Planning an e-mail-based course for Emacs Lisp

I’ve been working on an Emacs Lisp beginner’s course, something focused on helping people become more comfortable configuring Emacs. The web-based guide is taking shape quite nicely, but it’s still a lot of scrolling, and it can still feel overwhelming for newbies. I think it might make sense to offer it as an e-mail course. That way, I can spread the lessons out, help people with their questions, and improve things based on people’s feedback.

2014-05-12 How can I take Learn How to Read Emacs Lisp to the next level #emacs #packaging #writing #teaching

2014-05-12 How can I take Learn How to Read Emacs Lisp to the next level #emacs #packaging #writing #teaching

I can improve the guide by adding more structure, examples, exercises, and so on. I’ve requested several books on e-learning and course design, and I’m looking forward to learning more over the years. And I can also improve it by testing it with people… =)

2014-05-14 Planning an e-mail-based course for Emacs Lisp #emacs #teaching

2014-05-14 Planning an e-mail-based course for Emacs Lisp #emacs #teaching

I floated the idea on Twitter and lots of people e-mailed me to join. Instead of setting up an autoresponder, I decided that I would do things by hand as much as I could. That way, I can personalize the messages based on people’s interests and configuration, and I can enjoy more of the back-and-forth conversation.

After getting annoyed with the SSL hassles of setting up Gnus on Windows, I decided to just use my Linux-based virtual machine for handling mail. That was pretty straightforward, although for some reason, my IMAP view of Gmail doesn’t have all of the messages under a label. It just means that I have to manually re-check the messages to make sure nothing slips through the cracks.

I used an Org file to keep notes on each person, including TODOs under each of them. I sent everyone a checklist to see which section we should start with. A few people are starting at the beginning, and others will get the e-mails once I’ve updated those sections. Text registers (C-x r s) were really helpful since I was pasting different things into different e-mails. I’m still figuring out the workflow for this, and I’m sure I’ll automate pieces of it as more people move through the course.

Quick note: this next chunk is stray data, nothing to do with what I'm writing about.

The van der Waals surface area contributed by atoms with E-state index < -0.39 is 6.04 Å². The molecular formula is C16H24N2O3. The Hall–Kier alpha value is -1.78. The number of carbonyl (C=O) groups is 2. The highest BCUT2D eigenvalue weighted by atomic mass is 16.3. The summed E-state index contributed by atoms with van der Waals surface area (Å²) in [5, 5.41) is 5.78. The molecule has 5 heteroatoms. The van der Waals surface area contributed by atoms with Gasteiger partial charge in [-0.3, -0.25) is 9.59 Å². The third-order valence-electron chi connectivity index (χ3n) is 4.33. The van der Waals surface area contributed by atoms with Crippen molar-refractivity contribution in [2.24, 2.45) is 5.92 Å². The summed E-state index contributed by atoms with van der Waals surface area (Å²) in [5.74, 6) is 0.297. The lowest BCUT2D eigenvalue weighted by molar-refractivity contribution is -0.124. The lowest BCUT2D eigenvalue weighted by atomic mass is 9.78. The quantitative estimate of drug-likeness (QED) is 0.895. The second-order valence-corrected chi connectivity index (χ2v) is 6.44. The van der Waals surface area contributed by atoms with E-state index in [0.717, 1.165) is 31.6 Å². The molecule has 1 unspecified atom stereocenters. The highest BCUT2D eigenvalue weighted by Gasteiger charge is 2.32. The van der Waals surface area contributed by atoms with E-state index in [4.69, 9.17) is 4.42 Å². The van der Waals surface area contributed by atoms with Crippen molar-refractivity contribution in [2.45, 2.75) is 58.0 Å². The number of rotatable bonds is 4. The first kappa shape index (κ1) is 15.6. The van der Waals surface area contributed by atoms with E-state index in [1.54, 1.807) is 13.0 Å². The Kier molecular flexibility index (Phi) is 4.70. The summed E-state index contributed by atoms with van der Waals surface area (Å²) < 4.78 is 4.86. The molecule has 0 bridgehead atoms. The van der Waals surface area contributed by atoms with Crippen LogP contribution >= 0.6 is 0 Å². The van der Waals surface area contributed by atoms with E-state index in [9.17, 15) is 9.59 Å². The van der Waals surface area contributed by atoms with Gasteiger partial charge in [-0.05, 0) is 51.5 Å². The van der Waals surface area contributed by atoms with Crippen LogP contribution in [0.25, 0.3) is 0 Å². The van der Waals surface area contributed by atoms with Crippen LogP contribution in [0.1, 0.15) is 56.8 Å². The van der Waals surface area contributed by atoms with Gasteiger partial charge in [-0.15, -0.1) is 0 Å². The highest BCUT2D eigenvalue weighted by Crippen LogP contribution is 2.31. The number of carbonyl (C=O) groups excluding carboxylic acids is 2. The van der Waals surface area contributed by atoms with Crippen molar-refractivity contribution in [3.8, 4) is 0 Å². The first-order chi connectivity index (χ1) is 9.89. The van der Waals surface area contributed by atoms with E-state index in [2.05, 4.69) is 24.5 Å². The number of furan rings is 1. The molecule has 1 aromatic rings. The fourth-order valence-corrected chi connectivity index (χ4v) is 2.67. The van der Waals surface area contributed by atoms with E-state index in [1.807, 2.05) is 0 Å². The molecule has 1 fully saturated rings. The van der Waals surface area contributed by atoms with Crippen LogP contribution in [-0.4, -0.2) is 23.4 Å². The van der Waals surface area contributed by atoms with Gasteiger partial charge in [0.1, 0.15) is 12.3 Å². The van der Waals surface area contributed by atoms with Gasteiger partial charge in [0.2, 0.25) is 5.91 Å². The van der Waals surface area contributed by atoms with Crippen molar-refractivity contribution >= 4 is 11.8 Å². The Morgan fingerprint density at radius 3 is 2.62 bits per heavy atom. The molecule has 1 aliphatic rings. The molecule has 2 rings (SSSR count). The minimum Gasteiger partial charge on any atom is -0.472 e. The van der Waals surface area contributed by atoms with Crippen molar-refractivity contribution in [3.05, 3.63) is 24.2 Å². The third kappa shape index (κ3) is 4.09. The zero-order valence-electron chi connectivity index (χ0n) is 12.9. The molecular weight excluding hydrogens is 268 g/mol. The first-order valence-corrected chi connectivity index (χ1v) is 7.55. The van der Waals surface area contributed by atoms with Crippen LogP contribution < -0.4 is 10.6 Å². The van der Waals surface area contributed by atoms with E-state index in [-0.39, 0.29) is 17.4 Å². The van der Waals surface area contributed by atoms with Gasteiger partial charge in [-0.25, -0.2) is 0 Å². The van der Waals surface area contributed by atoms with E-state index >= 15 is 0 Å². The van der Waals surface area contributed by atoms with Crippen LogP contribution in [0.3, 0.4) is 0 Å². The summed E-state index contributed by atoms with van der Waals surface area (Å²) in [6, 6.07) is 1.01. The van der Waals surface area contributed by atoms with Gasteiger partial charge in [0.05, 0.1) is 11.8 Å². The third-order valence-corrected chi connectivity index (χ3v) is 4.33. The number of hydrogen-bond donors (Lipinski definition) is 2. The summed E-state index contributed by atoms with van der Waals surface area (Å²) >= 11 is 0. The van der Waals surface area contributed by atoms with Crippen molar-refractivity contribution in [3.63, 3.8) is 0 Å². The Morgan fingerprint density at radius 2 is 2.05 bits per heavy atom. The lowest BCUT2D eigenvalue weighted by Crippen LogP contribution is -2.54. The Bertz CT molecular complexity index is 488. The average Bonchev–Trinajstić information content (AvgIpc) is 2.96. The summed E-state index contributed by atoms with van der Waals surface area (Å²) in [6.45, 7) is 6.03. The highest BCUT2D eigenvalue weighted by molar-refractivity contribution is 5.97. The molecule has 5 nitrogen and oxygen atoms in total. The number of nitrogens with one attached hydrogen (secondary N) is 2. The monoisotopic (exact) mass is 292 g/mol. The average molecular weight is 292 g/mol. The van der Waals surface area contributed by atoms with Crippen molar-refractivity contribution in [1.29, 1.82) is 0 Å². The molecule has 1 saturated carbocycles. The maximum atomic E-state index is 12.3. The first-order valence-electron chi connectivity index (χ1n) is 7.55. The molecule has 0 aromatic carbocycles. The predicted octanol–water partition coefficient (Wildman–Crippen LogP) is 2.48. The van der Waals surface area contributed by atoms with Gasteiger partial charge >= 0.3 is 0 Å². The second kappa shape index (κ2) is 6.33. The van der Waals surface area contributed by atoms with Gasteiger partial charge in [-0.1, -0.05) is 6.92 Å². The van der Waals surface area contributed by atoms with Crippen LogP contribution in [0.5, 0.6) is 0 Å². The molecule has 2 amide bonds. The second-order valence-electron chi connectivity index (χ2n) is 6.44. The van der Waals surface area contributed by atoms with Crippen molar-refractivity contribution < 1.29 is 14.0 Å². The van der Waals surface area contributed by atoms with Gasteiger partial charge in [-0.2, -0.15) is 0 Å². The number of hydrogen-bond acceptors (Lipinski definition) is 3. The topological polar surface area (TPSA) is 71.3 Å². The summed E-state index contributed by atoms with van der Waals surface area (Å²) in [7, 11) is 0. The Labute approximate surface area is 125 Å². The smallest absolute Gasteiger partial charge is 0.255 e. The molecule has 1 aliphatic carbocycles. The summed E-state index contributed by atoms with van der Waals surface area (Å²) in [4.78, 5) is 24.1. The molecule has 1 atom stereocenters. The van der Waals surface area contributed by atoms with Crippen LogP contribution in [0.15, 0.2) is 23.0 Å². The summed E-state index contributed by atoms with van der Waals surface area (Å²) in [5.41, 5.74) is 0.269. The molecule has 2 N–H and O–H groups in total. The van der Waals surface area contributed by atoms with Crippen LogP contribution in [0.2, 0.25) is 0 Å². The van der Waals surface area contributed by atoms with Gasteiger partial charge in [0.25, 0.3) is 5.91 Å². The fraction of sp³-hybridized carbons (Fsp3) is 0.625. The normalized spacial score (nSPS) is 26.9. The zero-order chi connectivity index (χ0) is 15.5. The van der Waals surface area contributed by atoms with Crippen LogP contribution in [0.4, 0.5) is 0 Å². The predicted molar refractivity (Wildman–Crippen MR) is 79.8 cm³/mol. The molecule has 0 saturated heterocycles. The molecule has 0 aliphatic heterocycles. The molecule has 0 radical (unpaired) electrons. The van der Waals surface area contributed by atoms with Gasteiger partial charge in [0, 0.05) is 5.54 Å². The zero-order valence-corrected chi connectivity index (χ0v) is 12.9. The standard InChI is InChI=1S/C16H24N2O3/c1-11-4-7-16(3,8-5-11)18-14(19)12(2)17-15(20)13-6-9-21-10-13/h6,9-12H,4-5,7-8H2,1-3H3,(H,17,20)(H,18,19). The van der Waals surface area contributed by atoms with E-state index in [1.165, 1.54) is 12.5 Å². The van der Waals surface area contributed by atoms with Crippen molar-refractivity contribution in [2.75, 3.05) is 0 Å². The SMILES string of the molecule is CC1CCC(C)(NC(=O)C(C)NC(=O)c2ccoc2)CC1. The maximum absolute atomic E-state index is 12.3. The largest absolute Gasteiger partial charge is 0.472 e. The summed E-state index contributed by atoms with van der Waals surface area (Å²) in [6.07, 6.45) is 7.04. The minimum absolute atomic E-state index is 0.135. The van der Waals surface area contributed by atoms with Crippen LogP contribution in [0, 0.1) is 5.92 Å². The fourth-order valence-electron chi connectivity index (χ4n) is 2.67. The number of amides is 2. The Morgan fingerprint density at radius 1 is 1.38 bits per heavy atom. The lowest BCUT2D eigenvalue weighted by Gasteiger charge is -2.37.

I’ve sent the first section to some people already, including the Org version in the e-mail body and as an attachment, and linking to the web-based version. The Org version is a little more cluttered than the text export, but the text export uses box quotes, so I figured the Org version was the best to start with.

2014-05-16 A plan for delivering the Emacs Lisp course #emacs #teaching

2014-05-16 A plan for delivering the Emacs Lisp course #emacs #teaching

Want to be part of this? E-mail me at [email protected]

  • http://jeremy.zawodny.com/blog/ jzawodn

    Which emacs mail reader do you use. I’m interested in trying again…it’s been many years but I used to use Gnus. Ideally something with good IMAP support. :-)

    • pbarbachano

      I use offlineimap to sync my IMAP accounts and mu4e to access it locally. Works like a charm.

    • Fabrice Popineau

      I’m in the same situation. I used to use Gnus heavily and dropped it. I’m using Gmail with its web interface. I got accustomed to it. It has more fancy features than you can think at first sight. With a few scripting, it provides me with the bare minimum. I wanted to give Gnus a try again, and I find it awfully slow. Moreover, using Gnus in emacs may be blocking in case of some lengthy operation. I’m curious about other opinions.

  • Mitch

    I’ve been using VM by Kyle Jones for over 20 years. While I haven’t used it with IMAP, it’s support of everything else has been excellent, so I have no reason to believe IMAP wouldn’t be either.

  • JoelMcCracken

    Awesome! I think this is a really good idea. I had been working on something similar in the past (and have since dropped the ball…) but the community could really use a nice, friendly introduction to emacs lisp.